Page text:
For YE KNOW how that afterward, when he would have inherited the blessing, he was rejected: for he found no place of repentance, though he sought it carefully with tears. (Hebrews 12:17)


And through thy knowledge SHALL the weak brother PERISH, for whom Christ died? (1 Corinthians 8:11)


And though I bestow all my goods to feed [the poor], and though I give my body TO BE BURNED, and have not charity, it profiteth me nothing. (1 Corinthians 13:3)


And they brought him unto him: and when he saw him, straightway the spirit tare him; and HE fell on the ground, and WALLOWED foaming. (Mark 9:20)


But when a stronger than he shall come upon him, and overcome him, he taketh from him all his armour wherein HE TRUSTED, and divideth his spoils. (Luke 11:22)


But if any provide not for his own, and specially for those of his own house, HE HATH DENIED the faith, and is worse than an infidel. (1 Timothy 5:8)


Out of the same mouth proceedeth blessing and cursing. My brethren, these things OUGHT not so to be. (James 3:10)


For when THEY SPEAK great swelling [words] of vanity, they allure through the lusts of the flesh, [through much] wantonness, those that were clean escaped from them who live in error. (2 Peter 2:18)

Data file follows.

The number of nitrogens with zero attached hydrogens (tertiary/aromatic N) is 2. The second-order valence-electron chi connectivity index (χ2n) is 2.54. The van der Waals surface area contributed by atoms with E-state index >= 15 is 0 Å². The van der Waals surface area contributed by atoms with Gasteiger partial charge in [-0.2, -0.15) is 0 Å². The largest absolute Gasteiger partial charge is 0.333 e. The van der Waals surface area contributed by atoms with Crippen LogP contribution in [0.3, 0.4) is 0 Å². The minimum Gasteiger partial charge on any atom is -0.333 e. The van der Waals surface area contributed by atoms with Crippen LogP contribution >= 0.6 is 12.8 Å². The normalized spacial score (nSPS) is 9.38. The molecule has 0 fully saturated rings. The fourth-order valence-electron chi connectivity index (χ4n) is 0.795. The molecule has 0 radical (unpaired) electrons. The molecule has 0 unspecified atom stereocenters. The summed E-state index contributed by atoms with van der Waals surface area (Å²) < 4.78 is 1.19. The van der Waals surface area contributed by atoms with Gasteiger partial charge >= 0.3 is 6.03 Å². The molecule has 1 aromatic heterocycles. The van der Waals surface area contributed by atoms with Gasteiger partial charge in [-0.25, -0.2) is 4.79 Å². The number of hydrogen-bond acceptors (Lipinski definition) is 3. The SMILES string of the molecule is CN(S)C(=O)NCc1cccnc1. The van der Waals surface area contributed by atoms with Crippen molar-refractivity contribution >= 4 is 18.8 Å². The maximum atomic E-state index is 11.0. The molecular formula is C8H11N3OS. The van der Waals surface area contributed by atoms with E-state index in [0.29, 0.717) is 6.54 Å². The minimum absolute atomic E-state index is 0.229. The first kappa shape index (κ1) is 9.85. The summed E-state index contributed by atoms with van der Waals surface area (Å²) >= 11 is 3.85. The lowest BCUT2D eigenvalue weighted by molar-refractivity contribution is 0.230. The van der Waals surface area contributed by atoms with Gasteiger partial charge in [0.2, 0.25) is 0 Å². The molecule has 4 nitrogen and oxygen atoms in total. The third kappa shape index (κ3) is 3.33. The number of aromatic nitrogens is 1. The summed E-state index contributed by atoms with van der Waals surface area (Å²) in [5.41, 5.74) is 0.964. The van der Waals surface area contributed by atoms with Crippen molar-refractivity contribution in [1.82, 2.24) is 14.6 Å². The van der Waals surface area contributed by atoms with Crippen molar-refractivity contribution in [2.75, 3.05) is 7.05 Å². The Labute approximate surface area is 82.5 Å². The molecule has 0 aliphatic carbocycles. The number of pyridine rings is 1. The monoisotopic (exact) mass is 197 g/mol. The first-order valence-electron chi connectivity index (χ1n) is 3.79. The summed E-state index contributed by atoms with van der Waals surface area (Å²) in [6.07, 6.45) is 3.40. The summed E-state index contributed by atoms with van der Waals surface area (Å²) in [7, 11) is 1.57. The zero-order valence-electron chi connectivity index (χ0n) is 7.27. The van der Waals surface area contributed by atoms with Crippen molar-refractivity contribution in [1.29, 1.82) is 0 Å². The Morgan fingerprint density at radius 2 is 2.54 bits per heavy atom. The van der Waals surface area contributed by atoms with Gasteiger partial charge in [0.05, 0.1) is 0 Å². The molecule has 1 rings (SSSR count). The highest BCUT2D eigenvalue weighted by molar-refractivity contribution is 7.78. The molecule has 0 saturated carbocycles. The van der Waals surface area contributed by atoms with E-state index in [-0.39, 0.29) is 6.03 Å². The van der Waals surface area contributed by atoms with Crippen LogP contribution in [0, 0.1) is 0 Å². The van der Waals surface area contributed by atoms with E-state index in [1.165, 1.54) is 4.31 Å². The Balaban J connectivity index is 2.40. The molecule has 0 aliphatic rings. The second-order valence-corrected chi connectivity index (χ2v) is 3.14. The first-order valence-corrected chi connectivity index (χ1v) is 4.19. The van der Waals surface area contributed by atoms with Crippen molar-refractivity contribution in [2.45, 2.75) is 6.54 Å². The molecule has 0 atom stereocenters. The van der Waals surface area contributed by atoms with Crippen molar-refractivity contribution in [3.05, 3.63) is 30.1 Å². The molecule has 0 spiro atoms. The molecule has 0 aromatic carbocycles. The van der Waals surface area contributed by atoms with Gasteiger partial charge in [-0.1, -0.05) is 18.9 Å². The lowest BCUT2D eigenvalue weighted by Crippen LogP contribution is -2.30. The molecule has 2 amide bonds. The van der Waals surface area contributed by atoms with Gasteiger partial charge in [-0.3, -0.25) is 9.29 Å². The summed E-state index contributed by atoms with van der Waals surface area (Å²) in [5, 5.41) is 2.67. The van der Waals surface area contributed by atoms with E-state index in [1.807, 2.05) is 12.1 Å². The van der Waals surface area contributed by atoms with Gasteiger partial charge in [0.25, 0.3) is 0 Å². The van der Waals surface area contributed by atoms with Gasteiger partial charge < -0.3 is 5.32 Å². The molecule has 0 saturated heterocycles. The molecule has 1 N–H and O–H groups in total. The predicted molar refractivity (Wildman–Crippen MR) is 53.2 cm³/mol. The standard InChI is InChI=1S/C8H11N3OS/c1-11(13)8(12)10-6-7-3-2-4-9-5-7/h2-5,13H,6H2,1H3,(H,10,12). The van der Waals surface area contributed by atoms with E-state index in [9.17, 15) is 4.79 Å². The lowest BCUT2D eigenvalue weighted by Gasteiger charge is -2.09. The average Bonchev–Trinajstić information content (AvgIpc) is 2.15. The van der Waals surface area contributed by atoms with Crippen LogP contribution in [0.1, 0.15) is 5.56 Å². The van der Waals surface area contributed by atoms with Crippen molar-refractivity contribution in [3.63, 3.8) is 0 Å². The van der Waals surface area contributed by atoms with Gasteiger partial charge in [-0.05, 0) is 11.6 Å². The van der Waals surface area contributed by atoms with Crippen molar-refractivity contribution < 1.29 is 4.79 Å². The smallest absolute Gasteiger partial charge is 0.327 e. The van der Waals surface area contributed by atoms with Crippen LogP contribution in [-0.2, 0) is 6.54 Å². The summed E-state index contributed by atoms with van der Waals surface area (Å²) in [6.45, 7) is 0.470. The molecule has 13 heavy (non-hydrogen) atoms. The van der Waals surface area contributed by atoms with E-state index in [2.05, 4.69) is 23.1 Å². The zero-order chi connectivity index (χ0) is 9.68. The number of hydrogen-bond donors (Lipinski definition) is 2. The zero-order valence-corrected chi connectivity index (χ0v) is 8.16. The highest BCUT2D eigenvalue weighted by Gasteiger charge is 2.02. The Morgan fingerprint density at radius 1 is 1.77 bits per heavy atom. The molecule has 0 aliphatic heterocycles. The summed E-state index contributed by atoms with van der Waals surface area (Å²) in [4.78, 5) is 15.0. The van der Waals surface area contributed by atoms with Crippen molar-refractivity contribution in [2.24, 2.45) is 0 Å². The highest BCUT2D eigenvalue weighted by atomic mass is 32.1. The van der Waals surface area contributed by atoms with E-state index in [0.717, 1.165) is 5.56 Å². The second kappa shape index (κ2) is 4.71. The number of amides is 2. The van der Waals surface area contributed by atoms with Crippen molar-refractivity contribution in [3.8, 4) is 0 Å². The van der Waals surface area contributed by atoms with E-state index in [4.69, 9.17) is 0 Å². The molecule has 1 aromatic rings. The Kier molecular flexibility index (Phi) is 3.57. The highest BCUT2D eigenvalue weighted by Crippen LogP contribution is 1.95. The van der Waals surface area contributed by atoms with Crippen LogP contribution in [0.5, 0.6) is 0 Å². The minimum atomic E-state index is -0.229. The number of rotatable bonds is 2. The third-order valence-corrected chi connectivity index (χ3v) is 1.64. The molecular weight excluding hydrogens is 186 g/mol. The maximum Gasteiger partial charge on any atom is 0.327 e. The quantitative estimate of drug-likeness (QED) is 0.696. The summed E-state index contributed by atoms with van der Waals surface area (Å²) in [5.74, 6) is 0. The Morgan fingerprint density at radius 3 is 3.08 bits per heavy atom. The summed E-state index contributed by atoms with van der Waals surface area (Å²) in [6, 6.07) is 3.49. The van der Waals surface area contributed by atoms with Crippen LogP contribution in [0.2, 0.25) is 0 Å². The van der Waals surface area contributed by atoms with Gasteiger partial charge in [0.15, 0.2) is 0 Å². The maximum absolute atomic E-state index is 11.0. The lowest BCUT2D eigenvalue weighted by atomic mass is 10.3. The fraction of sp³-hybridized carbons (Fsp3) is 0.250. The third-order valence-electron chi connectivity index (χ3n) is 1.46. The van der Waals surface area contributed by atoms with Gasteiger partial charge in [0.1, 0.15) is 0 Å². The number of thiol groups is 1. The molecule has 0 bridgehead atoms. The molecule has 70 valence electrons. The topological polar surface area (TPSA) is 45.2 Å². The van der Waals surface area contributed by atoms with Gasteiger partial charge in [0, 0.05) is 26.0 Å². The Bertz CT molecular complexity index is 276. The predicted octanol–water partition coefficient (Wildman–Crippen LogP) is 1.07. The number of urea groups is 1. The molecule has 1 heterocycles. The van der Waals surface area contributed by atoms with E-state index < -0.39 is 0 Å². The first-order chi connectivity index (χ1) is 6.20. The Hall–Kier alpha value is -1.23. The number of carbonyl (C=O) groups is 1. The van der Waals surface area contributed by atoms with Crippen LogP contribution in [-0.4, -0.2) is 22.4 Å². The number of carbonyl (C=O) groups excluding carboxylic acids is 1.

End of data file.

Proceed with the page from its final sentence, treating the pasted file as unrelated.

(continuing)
While there are a vast range of possible combinations, the overwhelming number of cases are concentrated in just a few options. Thus:

1) TENSES: Over 85% of all verbs in the Greek New Testament are either in the present tense or in one of the two aorist tenses.

2) VOICES: Almost 75% of all verbs in the Greek text are either in the active voice or they have no voice.

3) MOODS: Over 78% of all verbs in the Greek text either have the indicative mood or they have the participle mood.

So if you become familiar with the meanings of these few tenses, voices and moods, then you are likely to be prepared to correctly understand approximately 75% of all verbs in the Greek text of the New Testament. These facts (i.e. the parsing of the verbs) are included in the computer ONLINE BIBLE; so you can know these things even without knowing any Greek.

If you become familiar with all the information I have here summarized regarding the tenses, voices and moods of Greek verbs, then you will be in a position to correctly interpret the information that a computer program, which includes the parsing of the verbs, makes available to you. And if you forget some of it, relax ... if you are using the ONLINE BIBLE, then all this information is never further than a click of your mouse away.

Hope this also helps you to get a bit of a handle on Greek verbs in the New Testament.

Frank W. Nelte